Pakistan 438 (Babar 161, Agha 103, Sarfaraz 86, Southee 3-69) and 311 for 8 dec (Imam 96, Shakeel 55*, Sodhi 6-86) drew with New Zealand 612 for 9 dec (Williamson 200*, Latham 113, Conway 92, Abrar 5-205) and 61 for 1 (Latham 35*, Abrar 1-23)
In the final session, Wasim seemed to be batting much more freely. He even slogged Bracewell over wide long-on for a six, and three off the next ball took Pakistan’s lead past 100. But Sodhi had him lbw with a flipper to keep New Zealand in the game.
A few overs later, New Zealand had an opportunity to run Mir Hamza out when he sprinted down the track from the non-striker’s end only to be sent back by Shakeel. Ajaz Patel, however, failed to collect the throw.
But otherwise, Hamza hung around stoutly with Shakeel, facing 34 balls for his unbeaten 3. Shakeel reached his half-century with six off Ajaz and, soon after, Babar called his men back.
Until then, the day belonged to Sodhi. Having trapped Babar lbw with a googly in the morning session, he picked up three more wickets after lunch to go with the one he took last evening.
Ish Sodhi celebrates after completing his five-for•Associated Press
Perhaps to maintain the left-right combination, Pakistan sent in Salman Agha ahead of Shakeel. Agha had scored a century in the first innings but this time Sodhi got one to sneak through his defences early.
The biggest blow to Pakistan’s hopes came in Sodhi’s next over. Throughout his innings, Imam had come down the track to counter Sodhi’s turn from the rough outside off. He was on 96 when he used his feet again but this time Sodhi slipped in a googly to leave him stranded so far down the wicket that even a slight delay from Tom Blundell in effecting the stumping didn’t matter.
Imam was furious with himself. On his way back to the pavilion, he smashed a chair with his bat and then threw his bat away. A New Zealand win looked likely at that stage but Shakeel and Wasim kept the visitors at bay, even after they took the second new ball.
In the morning, Tim Southee created a chance in the second over of the day when Imam drove at a full ball and got an outside edge. But there was no slip in place and the resulting boundary took Imam to his half-century. But it didn’t take long for New Zealand to pick up their first wicket of the morning. In the next over, Bracewell dismissed nightwatcher Nauman Ali lbw.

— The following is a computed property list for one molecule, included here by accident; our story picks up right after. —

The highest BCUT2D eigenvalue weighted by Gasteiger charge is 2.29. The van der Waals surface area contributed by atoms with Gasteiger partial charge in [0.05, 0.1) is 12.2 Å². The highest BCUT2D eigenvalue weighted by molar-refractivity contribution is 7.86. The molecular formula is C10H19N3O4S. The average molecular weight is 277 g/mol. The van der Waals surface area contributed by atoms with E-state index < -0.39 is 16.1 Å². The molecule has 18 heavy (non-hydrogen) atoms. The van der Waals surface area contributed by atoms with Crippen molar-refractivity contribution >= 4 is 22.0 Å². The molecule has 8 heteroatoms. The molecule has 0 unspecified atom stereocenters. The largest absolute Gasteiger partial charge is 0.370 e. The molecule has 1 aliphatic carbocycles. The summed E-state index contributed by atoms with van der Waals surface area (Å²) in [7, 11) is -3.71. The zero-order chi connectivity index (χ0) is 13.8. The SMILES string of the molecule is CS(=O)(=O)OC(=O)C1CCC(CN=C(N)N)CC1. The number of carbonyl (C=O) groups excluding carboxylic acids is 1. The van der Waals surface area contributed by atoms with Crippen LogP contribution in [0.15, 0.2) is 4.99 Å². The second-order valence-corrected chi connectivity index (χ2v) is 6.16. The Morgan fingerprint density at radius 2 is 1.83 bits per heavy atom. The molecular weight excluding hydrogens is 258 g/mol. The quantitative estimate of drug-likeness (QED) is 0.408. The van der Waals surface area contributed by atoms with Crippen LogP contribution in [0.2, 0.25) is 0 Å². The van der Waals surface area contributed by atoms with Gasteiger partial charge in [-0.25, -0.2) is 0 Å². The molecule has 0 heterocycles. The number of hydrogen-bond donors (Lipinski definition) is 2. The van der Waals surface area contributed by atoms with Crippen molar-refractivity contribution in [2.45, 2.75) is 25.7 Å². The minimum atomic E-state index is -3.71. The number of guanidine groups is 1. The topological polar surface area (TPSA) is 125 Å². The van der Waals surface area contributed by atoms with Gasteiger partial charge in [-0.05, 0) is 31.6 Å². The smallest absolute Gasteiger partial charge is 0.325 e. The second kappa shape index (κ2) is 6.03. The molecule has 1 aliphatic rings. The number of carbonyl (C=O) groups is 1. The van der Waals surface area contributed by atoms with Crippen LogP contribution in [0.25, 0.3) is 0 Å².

Babar walked in at No. 5 and, after defending the first few deliveries, took full advantage when Bracewell erred on the shorter side. The Pakistan captain rocked back and pulled the offspinner to the square-leg boundary twice in a 12-run over.
That prompted Southee to bring Sodhi on, and the legspinner removed Babar with his very first ball of the day. The Pakistan captain opted to review the on-field verdict but it proved futile.
Sarfaraz started aggressively. After picking up two back-to-back fours off Southee, he hit three boundaries in Ajaz’s first over of the day. The first two came via the sweep shot, and when Ajaz switched to over the wicket, Sarfaraz jumped towards the leg side and cut him through covers to move to 25 off 15 balls.
After that, Ajaz started bowling well outside leg and, apart from an occasional reverse sweep, Sarfaraz looked happy to pad him away.
Imam kept chipping in from the other end. With the partnership having crossed 50, Neil Wagner was introduced into the attack for the first time in the innings in the 57th over. He started around the wicket, and even had Blundell standing up to the stumps for an over, but Imam and Sarfaraz saw him out to take the side to lunch.
Sodhi opened up the game after the interval but Pakistan eventually got away with a draw.
Hemant Brar is a sub-editor at ESPNcricinfo